Great goals are like rocket fuel for your brain. Just like putting the right address into your GPS system, you will arrive at your desired destination faster and easier. So, what MAKES a goal great? Today’s blog kicks off our series on ‘hardwiring habits’.
- Goals we have in common
Having shared goals creates a strong sense of collaboration and safety on a team or group. When our brain experiences this sense of ‘we have something in common’, it brings with it a rewarding sense of certainty and connection about the motivations of others that is vital to trust, collaboration, and ultimately the effort that will be required for goal achievement. The potential role of goals then, in our increasingly dispersed and digital workforce is enormous. A lack of goal alignment fosters an ‘us’ and ‘them’ mentality that can have implications on end-to-end process flow, innovation, and business performance.
- Goals we remember
Goal achievement requires that we do and think in new ways. However, changing the way we think and behave goes against the brain’s preference to use existing mental pathways to conserve energy. The brain is always preparing for change, and always predicting and rehearsing possible outcomes. It will use its default and more hardwired set of mental maps, without persistent focus and attention on creating the new set of desired behaviors. Making sure we are constantly reminded of our goals, is critical in helping our brain learn and use new skills and adopt new behaviors. Visual and calendar reminders and daily skills practice is key to strengthen the new mental pathways that successful goal achievement requires.
- Goals we are asked about
We are motivated to succeed when we set and work towards goals with someone else. We have a socially wired brain that finds approval and recognition from others exceptionally rewarding. Sharing our goal progress with someone else, like a manager or friend, gives us an intoxicating boost to our sense of social status and strengthens our commitment to take even more action, to avoid a drop in status.* Managers who know how to have meaningful conversations about peoples’ goals influence engagement and performance enormously.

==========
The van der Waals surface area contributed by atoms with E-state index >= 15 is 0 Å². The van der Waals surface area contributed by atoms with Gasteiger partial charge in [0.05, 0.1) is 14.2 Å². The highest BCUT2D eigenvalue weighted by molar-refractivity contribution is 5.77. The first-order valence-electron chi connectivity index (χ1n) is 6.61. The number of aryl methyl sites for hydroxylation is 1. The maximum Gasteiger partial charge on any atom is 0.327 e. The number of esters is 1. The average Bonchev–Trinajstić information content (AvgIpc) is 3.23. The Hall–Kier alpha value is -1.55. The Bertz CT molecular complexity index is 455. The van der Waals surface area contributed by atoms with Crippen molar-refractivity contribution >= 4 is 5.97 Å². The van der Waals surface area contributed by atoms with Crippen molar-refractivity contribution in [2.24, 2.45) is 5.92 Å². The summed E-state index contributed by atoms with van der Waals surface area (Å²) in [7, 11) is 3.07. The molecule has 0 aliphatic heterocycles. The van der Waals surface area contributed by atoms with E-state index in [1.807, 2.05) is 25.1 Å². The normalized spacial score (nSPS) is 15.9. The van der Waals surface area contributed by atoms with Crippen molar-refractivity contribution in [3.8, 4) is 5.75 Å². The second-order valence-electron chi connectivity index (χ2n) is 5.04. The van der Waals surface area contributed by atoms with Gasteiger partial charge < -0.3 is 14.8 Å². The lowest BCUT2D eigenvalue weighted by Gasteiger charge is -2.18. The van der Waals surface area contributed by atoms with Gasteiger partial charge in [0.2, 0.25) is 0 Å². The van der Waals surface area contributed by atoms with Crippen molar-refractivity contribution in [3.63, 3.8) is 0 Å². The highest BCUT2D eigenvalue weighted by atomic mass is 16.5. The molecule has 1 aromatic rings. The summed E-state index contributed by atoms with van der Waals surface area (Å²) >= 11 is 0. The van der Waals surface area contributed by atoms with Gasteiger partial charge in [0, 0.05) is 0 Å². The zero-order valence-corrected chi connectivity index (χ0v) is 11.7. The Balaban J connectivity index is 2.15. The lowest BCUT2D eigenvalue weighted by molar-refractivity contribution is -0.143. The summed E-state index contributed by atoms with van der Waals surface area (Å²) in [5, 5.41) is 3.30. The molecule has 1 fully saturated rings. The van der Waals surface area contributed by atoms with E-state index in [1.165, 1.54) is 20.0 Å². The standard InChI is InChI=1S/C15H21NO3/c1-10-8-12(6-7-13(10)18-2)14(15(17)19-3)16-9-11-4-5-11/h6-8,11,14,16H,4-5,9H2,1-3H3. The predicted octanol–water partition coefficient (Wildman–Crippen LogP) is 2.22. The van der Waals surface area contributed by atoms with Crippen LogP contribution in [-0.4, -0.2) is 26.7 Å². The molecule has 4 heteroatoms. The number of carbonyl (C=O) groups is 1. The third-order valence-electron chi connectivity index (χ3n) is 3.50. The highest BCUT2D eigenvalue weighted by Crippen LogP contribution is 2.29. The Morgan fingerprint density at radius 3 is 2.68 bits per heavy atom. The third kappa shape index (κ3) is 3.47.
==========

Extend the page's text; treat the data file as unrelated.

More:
- Goals we can see and feel
Visualization is a powerful technique used by elite athletes and patients with brain injury for decades. Research suggests that to reach your goals, write them down, along with the possible ways you could achieve them. Then, imagine yourself, in lots of detail, working towards your goal. Imagination recruits the action centres of your brain, jump-starting it into action, according to Harvard Medical School’s Dr Srini Pillay. Using this technique regularly is said to help your brain create a line of sight to goal achievement outside of your conscious awareness.**
5. Goals that are meaningful
Emotionally compelling goals is critical to success. Research shows that the brain is more likely to engage in challenging scenarios if the goal itself is seen as meaningful and beneficial.*** The absolute worst goals then, are those we are given; i.e. a goal that benefits someone else. By setting goals that are inspiring and meaningful to us, encourages creative ways of undertaking them. This deepens our focus and processing level and activates our reward circuitry. All this provides us with a rich brain chemistry containing dopamine and serotonin, critical neurotransmitters that foster engagement, learning, and enjoyment. Reward yourself by setting goals you love!
* Bargh & Ferguson, 2004
** HBR, March 5, 2014.
*** Phelps, 2006